Interdisciplinary education for diverse career paths across industries
А Master of Laws degree will educate you in the regulatory system used in a particular country or region and will be a source of great professional opportunities.
Though arduous and heavy, law studies will give you a broad range of specialisations to choose from. For your Master’s degree, you may want to focus on European Law, Intellectual Property Law, Criminal Law, Corporate Law, Environmental Law, and others. Master’s degree studies in legal fields can also be combined with an MBA degree in joint or dual degree programmes. Getting your hands on those legal studies degrees will be a time-consuming and difficult process but it will develop the tenacity, communication skills, and vast knowledge necessary to practise in the field. Needless to say, problem-solving and objective thinking are at the centre of legal practice. A Master’s degree specialisation will also go into more depth than familiarising you only with the academic point of view. It will teach you to manage your time and take responsibility for the conclusions you make based on complex information.
A Bachelor’s study in Law introduces students early on not only to the legal subjects, but also to matters of politics, economics, sociology, and ethics necessary to become proficient in the field. Depending on the direction you choose to go in with a Master’s degree, these subjects will still form the basis of your training. An International Legal Studies programme, for example, can comprise courses such as Global Governance and Global Administrative Law; Global Public Law and Comparative Constitutional Law; History of International Law; Human Rights and International Criminal Law; International Climate, Environmental and Energy Law; International Legal Theory; International Trade; etc.
Law schools are doing their best to deliver interdisciplinary and flexible programmes, which in turn encourage active discussions and class participation. You can find programmes such as Law and Government; Law and Business; International and Comparative Law; Law, Science, and Technology; Law and Social Change; Criminal Justice; and Law and History. You should also be prepared to do a lot more reading – the contents of heavy, and sometimes costly, textbooks will be essential for getting through your programme successfully.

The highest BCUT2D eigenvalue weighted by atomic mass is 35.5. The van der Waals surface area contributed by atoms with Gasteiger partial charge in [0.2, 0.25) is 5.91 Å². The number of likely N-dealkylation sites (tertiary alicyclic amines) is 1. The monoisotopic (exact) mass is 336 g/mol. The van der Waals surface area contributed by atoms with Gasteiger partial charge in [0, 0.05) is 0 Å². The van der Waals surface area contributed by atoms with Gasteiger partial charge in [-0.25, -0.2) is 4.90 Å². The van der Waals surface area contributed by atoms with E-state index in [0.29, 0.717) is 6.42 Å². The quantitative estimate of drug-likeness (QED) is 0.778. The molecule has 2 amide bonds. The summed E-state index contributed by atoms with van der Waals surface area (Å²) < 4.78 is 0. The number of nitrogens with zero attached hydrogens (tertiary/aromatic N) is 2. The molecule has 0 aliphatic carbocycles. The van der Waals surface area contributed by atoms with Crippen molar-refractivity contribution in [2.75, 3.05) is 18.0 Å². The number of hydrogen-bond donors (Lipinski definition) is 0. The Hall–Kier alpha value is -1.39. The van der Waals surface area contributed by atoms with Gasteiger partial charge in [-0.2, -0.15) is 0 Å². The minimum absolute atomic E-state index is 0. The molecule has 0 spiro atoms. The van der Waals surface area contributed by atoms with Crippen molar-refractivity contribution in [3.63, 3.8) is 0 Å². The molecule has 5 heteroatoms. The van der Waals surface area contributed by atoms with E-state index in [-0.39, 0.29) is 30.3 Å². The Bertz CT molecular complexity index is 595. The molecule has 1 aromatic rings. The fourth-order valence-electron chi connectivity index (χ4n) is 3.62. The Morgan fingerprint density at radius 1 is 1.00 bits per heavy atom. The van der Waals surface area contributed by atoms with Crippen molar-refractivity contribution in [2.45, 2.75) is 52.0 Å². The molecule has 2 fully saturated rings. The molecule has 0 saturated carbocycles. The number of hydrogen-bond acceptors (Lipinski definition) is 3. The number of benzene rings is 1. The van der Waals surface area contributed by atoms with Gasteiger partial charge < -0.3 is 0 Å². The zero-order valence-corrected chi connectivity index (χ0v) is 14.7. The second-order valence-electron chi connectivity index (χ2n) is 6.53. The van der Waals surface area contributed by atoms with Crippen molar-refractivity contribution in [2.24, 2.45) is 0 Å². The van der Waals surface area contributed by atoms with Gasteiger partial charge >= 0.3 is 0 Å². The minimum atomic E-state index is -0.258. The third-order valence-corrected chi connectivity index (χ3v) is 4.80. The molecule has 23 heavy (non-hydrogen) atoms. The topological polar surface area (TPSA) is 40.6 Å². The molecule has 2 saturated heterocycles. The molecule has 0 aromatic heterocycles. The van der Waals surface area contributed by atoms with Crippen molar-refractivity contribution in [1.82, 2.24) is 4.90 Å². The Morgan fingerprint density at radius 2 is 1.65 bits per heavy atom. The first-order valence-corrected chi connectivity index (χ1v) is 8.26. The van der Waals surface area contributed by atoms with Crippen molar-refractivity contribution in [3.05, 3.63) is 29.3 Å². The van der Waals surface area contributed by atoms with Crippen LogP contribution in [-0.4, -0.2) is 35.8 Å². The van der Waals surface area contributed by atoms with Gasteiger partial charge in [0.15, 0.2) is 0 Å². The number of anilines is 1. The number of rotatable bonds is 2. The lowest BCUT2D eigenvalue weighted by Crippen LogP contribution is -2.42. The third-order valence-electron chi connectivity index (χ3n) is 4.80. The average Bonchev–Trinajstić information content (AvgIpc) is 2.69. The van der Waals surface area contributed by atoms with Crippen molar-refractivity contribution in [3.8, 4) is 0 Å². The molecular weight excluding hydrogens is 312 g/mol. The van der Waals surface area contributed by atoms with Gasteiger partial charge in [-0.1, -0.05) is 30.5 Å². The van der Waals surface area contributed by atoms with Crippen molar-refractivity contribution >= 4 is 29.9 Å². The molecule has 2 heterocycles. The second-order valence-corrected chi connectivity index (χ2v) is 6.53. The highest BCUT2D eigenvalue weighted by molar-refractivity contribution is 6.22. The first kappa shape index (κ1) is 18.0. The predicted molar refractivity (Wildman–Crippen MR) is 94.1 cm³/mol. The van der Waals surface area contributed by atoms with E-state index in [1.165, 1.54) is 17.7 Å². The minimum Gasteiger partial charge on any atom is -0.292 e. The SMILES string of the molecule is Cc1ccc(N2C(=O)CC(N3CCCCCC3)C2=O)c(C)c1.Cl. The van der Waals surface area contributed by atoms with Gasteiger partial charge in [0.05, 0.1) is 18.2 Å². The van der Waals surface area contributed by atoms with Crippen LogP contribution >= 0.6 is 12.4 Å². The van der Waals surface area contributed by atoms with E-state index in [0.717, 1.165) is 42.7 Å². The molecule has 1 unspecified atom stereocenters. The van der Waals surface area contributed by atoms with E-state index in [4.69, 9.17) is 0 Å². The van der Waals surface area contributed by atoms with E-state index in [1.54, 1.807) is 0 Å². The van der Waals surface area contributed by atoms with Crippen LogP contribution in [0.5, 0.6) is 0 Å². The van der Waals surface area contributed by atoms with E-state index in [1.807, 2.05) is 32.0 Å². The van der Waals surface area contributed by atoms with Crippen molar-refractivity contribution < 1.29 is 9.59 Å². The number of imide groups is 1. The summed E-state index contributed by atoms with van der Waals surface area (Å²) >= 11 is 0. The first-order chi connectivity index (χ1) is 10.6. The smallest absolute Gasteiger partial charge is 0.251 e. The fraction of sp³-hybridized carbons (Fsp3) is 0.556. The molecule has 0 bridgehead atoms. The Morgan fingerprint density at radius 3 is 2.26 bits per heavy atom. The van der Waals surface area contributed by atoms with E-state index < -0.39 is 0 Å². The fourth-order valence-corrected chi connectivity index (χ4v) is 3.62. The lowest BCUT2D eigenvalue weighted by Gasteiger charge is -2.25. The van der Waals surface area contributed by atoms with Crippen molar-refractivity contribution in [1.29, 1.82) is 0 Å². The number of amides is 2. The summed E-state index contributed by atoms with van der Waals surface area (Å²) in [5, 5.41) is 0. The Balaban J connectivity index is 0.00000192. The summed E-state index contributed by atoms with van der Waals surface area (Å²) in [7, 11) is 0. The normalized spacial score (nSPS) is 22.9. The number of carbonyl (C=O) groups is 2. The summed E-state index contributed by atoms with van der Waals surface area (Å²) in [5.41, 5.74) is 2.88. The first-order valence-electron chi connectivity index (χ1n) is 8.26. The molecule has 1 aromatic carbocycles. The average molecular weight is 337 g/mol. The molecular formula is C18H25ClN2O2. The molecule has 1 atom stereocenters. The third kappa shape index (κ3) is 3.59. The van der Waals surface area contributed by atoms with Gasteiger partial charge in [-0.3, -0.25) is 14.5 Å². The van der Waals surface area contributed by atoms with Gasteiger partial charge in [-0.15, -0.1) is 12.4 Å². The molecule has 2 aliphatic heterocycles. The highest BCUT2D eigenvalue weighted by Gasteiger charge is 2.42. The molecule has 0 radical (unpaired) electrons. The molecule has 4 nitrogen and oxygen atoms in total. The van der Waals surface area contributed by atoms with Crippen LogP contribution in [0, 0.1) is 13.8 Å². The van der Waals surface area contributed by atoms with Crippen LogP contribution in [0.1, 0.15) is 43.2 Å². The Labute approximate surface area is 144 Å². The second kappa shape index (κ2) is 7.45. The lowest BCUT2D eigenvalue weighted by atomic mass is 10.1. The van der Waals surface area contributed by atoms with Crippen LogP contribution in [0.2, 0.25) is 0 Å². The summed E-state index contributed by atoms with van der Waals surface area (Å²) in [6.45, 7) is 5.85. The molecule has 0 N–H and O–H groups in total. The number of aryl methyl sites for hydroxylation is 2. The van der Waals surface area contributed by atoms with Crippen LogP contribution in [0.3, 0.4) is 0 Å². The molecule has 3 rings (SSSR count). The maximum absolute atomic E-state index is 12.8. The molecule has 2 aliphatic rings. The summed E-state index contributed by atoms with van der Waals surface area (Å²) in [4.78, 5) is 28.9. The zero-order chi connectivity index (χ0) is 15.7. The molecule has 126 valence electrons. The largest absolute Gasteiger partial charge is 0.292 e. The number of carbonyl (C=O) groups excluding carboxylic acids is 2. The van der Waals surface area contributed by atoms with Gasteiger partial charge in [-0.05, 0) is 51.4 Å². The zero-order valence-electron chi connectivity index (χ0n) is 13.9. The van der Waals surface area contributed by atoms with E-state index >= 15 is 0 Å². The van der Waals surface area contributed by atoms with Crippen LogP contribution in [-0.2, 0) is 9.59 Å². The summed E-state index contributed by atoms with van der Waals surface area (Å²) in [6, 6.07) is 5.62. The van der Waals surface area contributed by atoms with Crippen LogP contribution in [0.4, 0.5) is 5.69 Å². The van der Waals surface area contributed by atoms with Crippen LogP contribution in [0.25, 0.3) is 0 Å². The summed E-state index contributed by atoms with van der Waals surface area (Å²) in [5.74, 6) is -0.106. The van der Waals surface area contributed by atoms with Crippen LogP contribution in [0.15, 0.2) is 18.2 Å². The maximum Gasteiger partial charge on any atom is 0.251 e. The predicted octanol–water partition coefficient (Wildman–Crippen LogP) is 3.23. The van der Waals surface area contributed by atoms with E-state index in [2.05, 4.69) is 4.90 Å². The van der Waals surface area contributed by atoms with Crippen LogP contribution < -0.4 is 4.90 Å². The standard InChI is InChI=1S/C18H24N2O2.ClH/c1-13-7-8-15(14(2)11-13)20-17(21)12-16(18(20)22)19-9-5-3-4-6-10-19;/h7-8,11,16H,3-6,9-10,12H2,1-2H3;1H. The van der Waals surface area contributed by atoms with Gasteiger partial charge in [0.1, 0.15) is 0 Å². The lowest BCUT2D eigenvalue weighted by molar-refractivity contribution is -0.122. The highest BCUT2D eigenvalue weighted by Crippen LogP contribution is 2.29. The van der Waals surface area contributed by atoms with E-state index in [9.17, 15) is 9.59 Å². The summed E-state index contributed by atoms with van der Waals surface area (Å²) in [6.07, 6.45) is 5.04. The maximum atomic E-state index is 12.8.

Before choosing the specific location of your studies, you may also want to consider the destination where you will eventually want to practise law. Some studies are specifically focused on the legal system in the region or country where the programme takes place. In such cases, work outside of this same region may require knowledge and experience which you are not versed in. On the other hand, studies in International Law will allow you to develop knowledge of different international contexts.
Hundreds of opportunities exist in the legal industry. In addition to the core legal careers, you have various career paths in legal and administrative support, courtroom practice, court reporting, legal consulting, legal administration, courthouse or legal education.
When it comes to particular occupations, examples include barrister, solicitor, paralegal, consultant, company secretary, jury consultant, court interpreter and more. Keep in mind that, as a recent graduate, your professional growth will also take some time. If you are interested in pursuing a more authoritative position, you need to be prepared to gain experience and climb the ladder of a particular legal system more gradually than in some fields.